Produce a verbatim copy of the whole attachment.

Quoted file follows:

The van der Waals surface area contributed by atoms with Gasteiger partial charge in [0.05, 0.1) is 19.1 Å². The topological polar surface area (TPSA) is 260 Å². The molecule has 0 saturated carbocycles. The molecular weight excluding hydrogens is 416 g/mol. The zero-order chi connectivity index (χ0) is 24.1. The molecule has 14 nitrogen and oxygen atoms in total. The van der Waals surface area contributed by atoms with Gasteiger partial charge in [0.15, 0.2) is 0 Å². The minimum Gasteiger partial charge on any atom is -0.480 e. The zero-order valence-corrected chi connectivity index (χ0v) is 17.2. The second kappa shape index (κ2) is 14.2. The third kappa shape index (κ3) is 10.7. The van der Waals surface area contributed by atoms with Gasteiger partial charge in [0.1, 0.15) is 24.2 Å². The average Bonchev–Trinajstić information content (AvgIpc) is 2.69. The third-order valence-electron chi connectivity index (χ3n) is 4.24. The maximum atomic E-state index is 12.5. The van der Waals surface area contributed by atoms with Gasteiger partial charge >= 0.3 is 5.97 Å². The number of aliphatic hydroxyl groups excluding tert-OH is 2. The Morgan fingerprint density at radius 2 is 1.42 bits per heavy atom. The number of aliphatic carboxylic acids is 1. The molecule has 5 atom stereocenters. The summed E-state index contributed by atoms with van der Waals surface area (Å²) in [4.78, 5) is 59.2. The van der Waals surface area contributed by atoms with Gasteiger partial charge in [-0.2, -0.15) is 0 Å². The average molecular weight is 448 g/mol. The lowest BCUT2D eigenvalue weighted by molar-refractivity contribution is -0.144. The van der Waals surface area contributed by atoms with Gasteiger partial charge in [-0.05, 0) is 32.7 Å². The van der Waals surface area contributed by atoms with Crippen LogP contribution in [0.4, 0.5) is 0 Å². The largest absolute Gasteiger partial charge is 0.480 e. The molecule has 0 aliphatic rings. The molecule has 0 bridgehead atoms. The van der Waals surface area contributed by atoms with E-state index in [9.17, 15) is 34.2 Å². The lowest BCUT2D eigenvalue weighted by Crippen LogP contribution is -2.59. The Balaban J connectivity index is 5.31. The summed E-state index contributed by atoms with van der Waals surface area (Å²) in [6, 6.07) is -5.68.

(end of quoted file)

The van der Waals surface area contributed by atoms with Gasteiger partial charge in [0.05, 0.1) is 19.1 Å². The topological polar surface area (TPSA) is 260 Å². The molecule has 0 saturated carbocycles. The molecular weight excluding hydrogens is 416 g/mol. The zero-order chi connectivity index (χ0) is 24.1. The molecule has 14 nitrogen and oxygen atoms in total. The van der Waals surface area contributed by atoms with Gasteiger partial charge in [0.15, 0.2) is 0 Å². The minimum Gasteiger partial charge on any atom is -0.480 e. The zero-order valence-corrected chi connectivity index (χ0v) is 17.2. The second kappa shape index (κ2) is 14.2. The third kappa shape index (κ3) is 10.7. The van der Waals surface area contributed by atoms with Gasteiger partial charge in [0.1, 0.15) is 24.2 Å². The average Bonchev–Trinajstić information content (AvgIpc) is 2.69. The third-order valence-electron chi connectivity index (χ3n) is 4.24. The maximum atomic E-state index is 12.5. The van der Waals surface area contributed by atoms with Gasteiger partial charge >= 0.3 is 5.97 Å². The number of aliphatic hydroxyl groups excluding tert-OH is 2. The Morgan fingerprint density at radius 2 is 1.42 bits per heavy atom. The number of aliphatic carboxylic acids is 1. The molecule has 5 atom stereocenters. The summed E-state index contributed by atoms with van der Waals surface area (Å²) in [4.78, 5) is 59.2. The van der Waals surface area contributed by atoms with Gasteiger partial charge in [-0.2, -0.15) is 0 Å². The average molecular weight is 448 g/mol. The lowest BCUT2D eigenvalue weighted by molar-refractivity contribution is -0.144. The van der Waals surface area contributed by atoms with Gasteiger partial charge in [-0.05, 0) is 32.7 Å². The van der Waals surface area contributed by atoms with Crippen LogP contribution in [0.4, 0.5) is 0 Å². The largest absolute Gasteiger partial charge is 0.480 e. The molecule has 0 aliphatic rings. The molecule has 0 bridgehead atoms. The van der Waals surface area contributed by atoms with E-state index in [9.17, 15) is 34.2 Å². The lowest BCUT2D eigenvalue weighted by Crippen LogP contribution is -2.59. The Balaban J connectivity index is 5.31. The summed E-state index contributed by atoms with van der Waals surface area (Å²) in [6, 6.07) is -5.68.